The Changing face of Scotch Whisky

Beauty Before Age

Scotch Whisky is one of the UK’s top exports, accounting for about 25% of all food and drink exports. That’s a lot of drams, getting shipped to over 200 different countries. We weren’t sure there were over 200 countries. This sounds mighty impressive and when you think of the 3.180 million litres of stock maturing in warehouses in Scotland, you’d think there was lots to go round.

The simple fact is, there isn’t and with a product that takes at least three years to mature to become Whisky, there’s interesting times ahead for the Scotch Whisky Industry. In Scotland, we’re used to seeing a fairly defined list of ‘favourites’ for sale in bars here but in reality, several thousand brands of Scotch Whisky are sold, all over the world. This sounds a lot of whisky and a lot of brands but the world’s a VERY BIG PLACE! Sales are up by double digits in just about every market.

So, what’s the Industry doing about this boom? Well, just about every distillery in Scotland is working flat-out to cope with demand, distilleries are adding-on bits and trying to buy new distilleries. There’s also the introduction of ‘new-make’. Whisky which isn’t whisky but can be sold ‘young’ not claiming to be whisky but as an interesting alternative to ‘other’ mixer spirits, you know the ones. It might be something that makes old school whisky drinkers blush, which is fine, because some of it is rose in colour…

The Industry has always placed a lot of importance on ‘Age’ statements…10 year old, 12 years old and so on. This is great while you’ve got lots of it, but when stocks get low…when you effectively start to run-out of decade-old malt, a rethink is needed. That’s why you’ll be seeing lots of new whisky ‘products’ with beautiful labelling but no age statements. Lots of whisky won’t be heading towards teenager status, it’ll be getting drunk whilst still in single figures. Legally, it’s got to be more than 3 years old but now, there just won’t be as many birthdays until many whiskies will be getting drunk. Macallan have launched the 1824 collection, which is a really good example of this. We’re not saying this is a bad thing and in fact, some of our favourite drams are WELL short of a decade old. Just as long as everyone knows this!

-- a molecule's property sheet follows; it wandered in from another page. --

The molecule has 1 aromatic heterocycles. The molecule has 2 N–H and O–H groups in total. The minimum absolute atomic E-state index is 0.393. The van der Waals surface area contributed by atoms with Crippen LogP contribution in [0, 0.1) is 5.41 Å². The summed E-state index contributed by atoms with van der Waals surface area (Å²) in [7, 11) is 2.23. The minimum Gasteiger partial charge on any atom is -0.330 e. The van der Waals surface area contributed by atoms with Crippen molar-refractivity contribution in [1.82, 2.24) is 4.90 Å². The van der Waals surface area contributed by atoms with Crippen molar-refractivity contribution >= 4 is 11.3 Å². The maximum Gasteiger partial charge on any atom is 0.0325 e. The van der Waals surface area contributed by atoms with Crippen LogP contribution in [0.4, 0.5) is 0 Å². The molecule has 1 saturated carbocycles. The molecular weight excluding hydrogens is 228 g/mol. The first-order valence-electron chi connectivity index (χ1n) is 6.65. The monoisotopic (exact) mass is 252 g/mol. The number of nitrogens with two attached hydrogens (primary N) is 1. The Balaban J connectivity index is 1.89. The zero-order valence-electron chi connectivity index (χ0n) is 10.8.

In the Scotch whisky world, ‘blends’ (a mix of malt and grain whiskies) have always ruled the roost, accounting for around 90% of Global sales. They’ve generally (but not always) been seen to be the poorer relation of ‘Malts’. Because grain whisky is a good deal cheaper and quicker to produce than malt whisky, you’re going to see a big growth in ‘designer’ blends. These are a mile removed for the supermarket staples and will be affirming or re-affirming the notion that drinking blends can be sexy. ┬áIn a very responsible way, of course. Also, grain whiskies are making inroads into boutique bars and off-sales. A few years ago, nobody with any style would drink 100% grain Scotch. Indeed, there were only two or three for sale in the UK. Now, it’s trendy and the hipster whisky buffs, the new breed of young whisky fogies are lapping certain grain brands up. The one you’ll see most of in the UK is the Famous Grouse blended grain product, Snow Grouse, but there will be others coming!

At the recent World Whisky Awards, Scotch didn’t do amazingly well or did rather badly, depending on how you look at it. We didn’t really win anything of merit, which in our eyes, can be seen to be a very good thing indeed. If Scotch has to settle for a smaller percentage of a dynamic, exciting, innovative well-marketed and flipping tasty market and that market is ABSOLUTELY HUGE, we think that’s a small price to pay for not being quite as iconic.

After all, whisky’s a global drink but there can only ever be one Scotch and we’re teaching the world how to serve it.

How exciting is this!

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